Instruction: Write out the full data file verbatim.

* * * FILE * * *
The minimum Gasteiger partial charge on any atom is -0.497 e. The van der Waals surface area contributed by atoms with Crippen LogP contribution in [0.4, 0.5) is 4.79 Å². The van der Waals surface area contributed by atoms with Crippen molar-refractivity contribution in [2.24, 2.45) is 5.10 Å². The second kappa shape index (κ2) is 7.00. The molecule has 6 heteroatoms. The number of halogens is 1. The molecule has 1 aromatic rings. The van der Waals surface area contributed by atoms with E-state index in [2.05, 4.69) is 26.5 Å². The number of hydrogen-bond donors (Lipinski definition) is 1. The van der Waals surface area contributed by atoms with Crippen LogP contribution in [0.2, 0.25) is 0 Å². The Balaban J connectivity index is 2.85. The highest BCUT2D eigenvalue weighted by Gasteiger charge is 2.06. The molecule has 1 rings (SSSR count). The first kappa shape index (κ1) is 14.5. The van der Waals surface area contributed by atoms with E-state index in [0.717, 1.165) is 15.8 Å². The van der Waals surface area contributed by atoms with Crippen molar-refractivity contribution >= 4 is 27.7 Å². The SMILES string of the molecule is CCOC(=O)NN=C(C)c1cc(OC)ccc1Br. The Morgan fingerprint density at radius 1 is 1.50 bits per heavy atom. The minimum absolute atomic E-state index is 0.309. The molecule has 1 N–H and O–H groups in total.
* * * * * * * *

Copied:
The minimum Gasteiger partial charge on any atom is -0.497 e. The van der Waals surface area contributed by atoms with Crippen LogP contribution in [0.4, 0.5) is 4.79 Å². The van der Waals surface area contributed by atoms with Crippen molar-refractivity contribution in [2.24, 2.45) is 5.10 Å². The second kappa shape index (κ2) is 7.00. The molecule has 6 heteroatoms. The number of halogens is 1. The molecule has 1 aromatic rings. The van der Waals surface area contributed by atoms with E-state index in [2.05, 4.69) is 26.5 Å². The number of hydrogen-bond donors (Lipinski definition) is 1. The van der Waals surface area contributed by atoms with Crippen LogP contribution in [0.2, 0.25) is 0 Å². The Balaban J connectivity index is 2.85. The highest BCUT2D eigenvalue weighted by Gasteiger charge is 2.06. The molecule has 1 rings (SSSR count). The first kappa shape index (κ1) is 14.5. The van der Waals surface area contributed by atoms with E-state index in [0.717, 1.165) is 15.8 Å². The van der Waals surface area contributed by atoms with Crippen molar-refractivity contribution >= 4 is 27.7 Å². The SMILES string of the molecule is CCOC(=O)NN=C(C)c1cc(OC)ccc1Br. The Morgan fingerprint density at radius 1 is 1.50 bits per heavy atom. The minimum absolute atomic E-state index is 0.309. The molecule has 1 N–H and O–H groups in total.